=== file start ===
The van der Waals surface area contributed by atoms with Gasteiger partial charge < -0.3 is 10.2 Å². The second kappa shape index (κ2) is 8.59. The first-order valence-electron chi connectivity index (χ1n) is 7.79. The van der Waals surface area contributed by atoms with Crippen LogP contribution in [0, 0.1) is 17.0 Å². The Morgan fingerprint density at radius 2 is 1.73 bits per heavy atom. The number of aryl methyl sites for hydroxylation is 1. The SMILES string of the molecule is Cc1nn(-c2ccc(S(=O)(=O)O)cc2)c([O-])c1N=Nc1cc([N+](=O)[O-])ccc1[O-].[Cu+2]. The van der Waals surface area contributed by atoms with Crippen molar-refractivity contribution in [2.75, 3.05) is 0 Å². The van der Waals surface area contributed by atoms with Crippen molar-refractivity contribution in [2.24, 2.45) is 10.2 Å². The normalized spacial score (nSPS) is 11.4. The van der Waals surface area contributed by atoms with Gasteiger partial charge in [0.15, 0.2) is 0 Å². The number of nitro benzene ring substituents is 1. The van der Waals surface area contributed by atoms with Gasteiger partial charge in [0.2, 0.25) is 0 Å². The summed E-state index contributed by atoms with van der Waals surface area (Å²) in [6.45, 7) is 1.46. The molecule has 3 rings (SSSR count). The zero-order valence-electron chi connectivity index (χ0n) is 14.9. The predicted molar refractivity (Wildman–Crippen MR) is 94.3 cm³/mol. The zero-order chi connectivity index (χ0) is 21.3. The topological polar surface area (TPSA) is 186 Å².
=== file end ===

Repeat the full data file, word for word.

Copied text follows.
The van der Waals surface area contributed by atoms with Gasteiger partial charge < -0.3 is 10.2 Å². The second kappa shape index (κ2) is 8.59. The first-order valence-electron chi connectivity index (χ1n) is 7.79. The van der Waals surface area contributed by atoms with Crippen LogP contribution in [0, 0.1) is 17.0 Å². The Morgan fingerprint density at radius 2 is 1.73 bits per heavy atom. The number of aryl methyl sites for hydroxylation is 1. The SMILES string of the molecule is Cc1nn(-c2ccc(S(=O)(=O)O)cc2)c([O-])c1N=Nc1cc([N+](=O)[O-])ccc1[O-].[Cu+2]. The van der Waals surface area contributed by atoms with Crippen molar-refractivity contribution in [2.75, 3.05) is 0 Å². The van der Waals surface area contributed by atoms with Crippen molar-refractivity contribution in [2.24, 2.45) is 10.2 Å². The normalized spacial score (nSPS) is 11.4. The van der Waals surface area contributed by atoms with Gasteiger partial charge in [0.15, 0.2) is 0 Å². The number of nitro benzene ring substituents is 1. The van der Waals surface area contributed by atoms with Gasteiger partial charge in [0.2, 0.25) is 0 Å². The summed E-state index contributed by atoms with van der Waals surface area (Å²) in [6.45, 7) is 1.46. The molecule has 3 rings (SSSR count). The zero-order valence-electron chi connectivity index (χ0n) is 14.9. The predicted molar refractivity (Wildman–Crippen MR) is 94.3 cm³/mol. The zero-order chi connectivity index (χ0) is 21.3. The topological polar surface area (TPSA) is 186 Å².